Don't overlook the return stroke
Another way to conserve energy is by supplying the correct pressure for an actuator’s return stroke. Most applications only move a load in one direction. However, many machines use the same pressure for both the working and return strokes.
For example, a material-handling system that pushes boxes from one conveyor to another needs high cylinder force only in one direction. The working stroke may demand 100 psi to move a box, but the low-force return stroke only requires 10 psi. Using the same pressure in both directions wastes energy. Reducing the pressure on the return stroke saves 90% of the volume of compressed air. Because that conserves compressed air, a lot of energy is saved over the thousands of cycles that the action is performed.
Another important and often overlooked benefit of regulating air pressure to the minimum required level: It lessens wear and tear on the pneumatic and related components. Not overpressurizing the retract stroke reduces vibrations and shock to the machine. Moreover, adding a quick-exhaust valve can reduce cycle times because exhaust rate on the return stroke affects cylinder speed.
Processes with shorter strokes can use single-acting, spring-return cylinders. A control valve ports compressed air to the cylinder for the working part of the stroke, and then exhausts that air. During the return stroke the spring, or sometimes merely the weight of a mechanism, brings the cylinder back to the starting position.
A typical case where single-acting, spring-return cylinders can reduce energy demand involves presses. In this type of application, a cylinder pushes two items together such as a bearing into a housing, or a plug into a hole. The job demands a significant amount of force to press the parts together, but only a small amount to retract. This makes it a good candidate for energy savings by minimizing return-stroke air consumption.
Turn it off
Shutting down a machine when it’s not working seems like an obvious way to save energy. While some elements of a system, such as air bearings, can require pressure even when the machine is off, the required compressed airflow is usually much less than that needed during normal operations.
However, many installations have no automatic way to reduce or stop airflow to idle machines. Reduced staffing often means that manufacturers can no longer send maintenance workers to manually turn off air to specific machines. In these instances, automatic air-reduction controls will lower air pressure or, if appropriate, shut it off completely when the machine isn’t working, more than paying for itself in short order.
Leaks are common and expensive in pneumatics systems. Statistics from the U. S. Department of Energy show the average manufacturing plant loses 30 to 35% of its compressed air due to leakage. The good news is many leaks can be prevented or repaired.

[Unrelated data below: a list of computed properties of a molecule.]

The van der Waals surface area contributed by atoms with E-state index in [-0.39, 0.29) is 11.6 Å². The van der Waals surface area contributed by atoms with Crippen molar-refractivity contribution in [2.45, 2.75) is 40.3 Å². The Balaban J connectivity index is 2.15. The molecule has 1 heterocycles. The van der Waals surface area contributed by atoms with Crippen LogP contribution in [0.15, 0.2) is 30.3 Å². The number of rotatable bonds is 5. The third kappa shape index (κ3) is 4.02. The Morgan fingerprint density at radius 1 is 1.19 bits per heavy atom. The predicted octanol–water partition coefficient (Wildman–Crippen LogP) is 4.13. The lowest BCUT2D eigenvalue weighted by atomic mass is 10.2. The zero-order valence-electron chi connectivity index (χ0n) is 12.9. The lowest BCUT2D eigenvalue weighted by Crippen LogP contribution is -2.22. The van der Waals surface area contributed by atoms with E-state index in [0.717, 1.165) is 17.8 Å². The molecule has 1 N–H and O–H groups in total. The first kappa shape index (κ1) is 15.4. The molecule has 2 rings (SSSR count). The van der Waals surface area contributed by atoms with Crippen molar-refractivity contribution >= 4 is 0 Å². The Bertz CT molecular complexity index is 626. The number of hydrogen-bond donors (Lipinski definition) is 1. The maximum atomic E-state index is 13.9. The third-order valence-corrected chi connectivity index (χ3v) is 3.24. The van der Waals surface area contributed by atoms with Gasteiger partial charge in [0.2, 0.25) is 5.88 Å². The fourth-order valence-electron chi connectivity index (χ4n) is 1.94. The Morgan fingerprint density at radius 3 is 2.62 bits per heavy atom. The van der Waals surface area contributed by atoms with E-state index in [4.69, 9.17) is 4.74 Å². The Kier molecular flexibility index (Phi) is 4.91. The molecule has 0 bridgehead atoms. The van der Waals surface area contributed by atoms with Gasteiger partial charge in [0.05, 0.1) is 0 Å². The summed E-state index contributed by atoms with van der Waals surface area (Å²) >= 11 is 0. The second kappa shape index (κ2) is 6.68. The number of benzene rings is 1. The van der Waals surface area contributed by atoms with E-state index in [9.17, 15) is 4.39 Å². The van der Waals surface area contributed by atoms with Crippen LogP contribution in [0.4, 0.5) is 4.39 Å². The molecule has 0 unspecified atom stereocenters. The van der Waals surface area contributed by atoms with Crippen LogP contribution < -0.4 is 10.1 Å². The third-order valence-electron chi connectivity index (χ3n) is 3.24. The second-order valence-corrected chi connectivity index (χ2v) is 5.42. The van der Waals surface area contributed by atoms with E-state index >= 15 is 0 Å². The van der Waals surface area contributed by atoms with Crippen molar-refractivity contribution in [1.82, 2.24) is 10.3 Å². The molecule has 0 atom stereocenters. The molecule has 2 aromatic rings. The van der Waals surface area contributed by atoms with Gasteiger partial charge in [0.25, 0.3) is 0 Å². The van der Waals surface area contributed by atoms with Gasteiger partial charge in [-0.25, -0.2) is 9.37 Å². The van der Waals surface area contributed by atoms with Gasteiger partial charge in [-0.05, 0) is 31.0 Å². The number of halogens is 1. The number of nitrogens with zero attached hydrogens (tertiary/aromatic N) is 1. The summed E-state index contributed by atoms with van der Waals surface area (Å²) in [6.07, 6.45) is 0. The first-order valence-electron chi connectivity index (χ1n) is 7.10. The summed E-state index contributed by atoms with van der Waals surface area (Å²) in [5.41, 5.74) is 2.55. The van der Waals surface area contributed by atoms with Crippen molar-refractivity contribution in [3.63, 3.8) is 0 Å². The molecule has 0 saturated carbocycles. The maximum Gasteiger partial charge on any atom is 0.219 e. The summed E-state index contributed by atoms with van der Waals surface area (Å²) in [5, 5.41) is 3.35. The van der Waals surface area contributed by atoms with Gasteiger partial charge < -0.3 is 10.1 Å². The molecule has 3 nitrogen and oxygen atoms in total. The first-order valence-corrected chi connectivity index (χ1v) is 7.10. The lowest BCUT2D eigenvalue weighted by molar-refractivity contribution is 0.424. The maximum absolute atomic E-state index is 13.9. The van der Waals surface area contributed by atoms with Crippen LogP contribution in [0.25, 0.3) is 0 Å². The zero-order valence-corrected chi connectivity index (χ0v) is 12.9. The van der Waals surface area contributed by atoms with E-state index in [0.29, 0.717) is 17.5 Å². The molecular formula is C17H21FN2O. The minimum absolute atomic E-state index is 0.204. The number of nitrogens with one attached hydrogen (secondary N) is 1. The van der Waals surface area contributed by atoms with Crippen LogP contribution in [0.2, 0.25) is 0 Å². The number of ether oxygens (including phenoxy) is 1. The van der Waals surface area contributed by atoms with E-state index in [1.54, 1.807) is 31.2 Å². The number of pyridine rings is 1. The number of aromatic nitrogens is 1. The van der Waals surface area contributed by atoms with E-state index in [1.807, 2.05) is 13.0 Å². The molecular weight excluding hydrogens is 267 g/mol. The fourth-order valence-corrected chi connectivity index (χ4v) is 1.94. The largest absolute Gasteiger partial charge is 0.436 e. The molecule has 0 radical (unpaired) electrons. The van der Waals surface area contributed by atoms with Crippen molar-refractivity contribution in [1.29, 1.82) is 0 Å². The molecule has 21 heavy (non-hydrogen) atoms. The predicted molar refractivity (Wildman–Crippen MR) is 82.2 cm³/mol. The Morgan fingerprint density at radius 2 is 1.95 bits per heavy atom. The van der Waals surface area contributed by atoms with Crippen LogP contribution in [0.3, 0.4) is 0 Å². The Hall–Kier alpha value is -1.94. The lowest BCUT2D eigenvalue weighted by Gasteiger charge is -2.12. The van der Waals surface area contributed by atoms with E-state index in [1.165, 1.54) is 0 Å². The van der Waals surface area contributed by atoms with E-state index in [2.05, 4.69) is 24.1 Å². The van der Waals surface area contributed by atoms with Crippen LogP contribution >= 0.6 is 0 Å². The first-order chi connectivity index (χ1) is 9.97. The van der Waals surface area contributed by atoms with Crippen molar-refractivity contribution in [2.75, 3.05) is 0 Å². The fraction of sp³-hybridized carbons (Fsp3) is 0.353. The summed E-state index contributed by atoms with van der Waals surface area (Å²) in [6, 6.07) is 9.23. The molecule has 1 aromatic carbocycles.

There are many points between the compressor and the load where leaks can be fixed, with valves and seals two main areas for improvement. Deteriorated seals and certain valve designs, such as lapped-spool valves with metal seals, have inherent internal leakage that is constant as long as air is supplied to the valve. Switching to valves with soft seals can significantly lower this leakage.
However, it’s important to note that air consumption in lapped-spool and metal-sleeve valves doesn’t vary during operation. On the other hand, during an open crossover when the valve shifts, a soft seal produces hundreds of times more leakage than a lapped spool-and-sleeve valve. Therefore, selecting the right type of valve for an application can minimize air leakage.
It’s equally important to consider environmental conditions such as temperature and humidity, and type or lack of lubrication, as these all affect the leakage rate of a seal. In some instances, hardy and relatively expensive seals like Viton, Teflon, or polyurethane may be the best option.
Pneumatic systems aren’t quite as simple as they might first appear. The engineering concept of actuating valves and moving loads with air is quite straightforward, but optimizing pneumatic-system designs and maintenance involves many variables.
While operating conditions and component selection are large factors in the general inefficiency of these circuits, pneumatic systems can be greatly improved by implementing the concepts discussed here. OEMs play a big part because much of the energy inefficiency of pneumatic systems can be remedied at the design level. Machine users also have a crucial role to play as they are responsible for the overall operation and maintenance of a plant’s pneumatic system.
In today’s world, users are more aware of how energy consumption affects their bottom line. As such, OEMs must consider their customers’ TCO, not just upfront costs.
For more information, call AutomationDirect at (800) 633-0405 or visit www.automationdirect.com.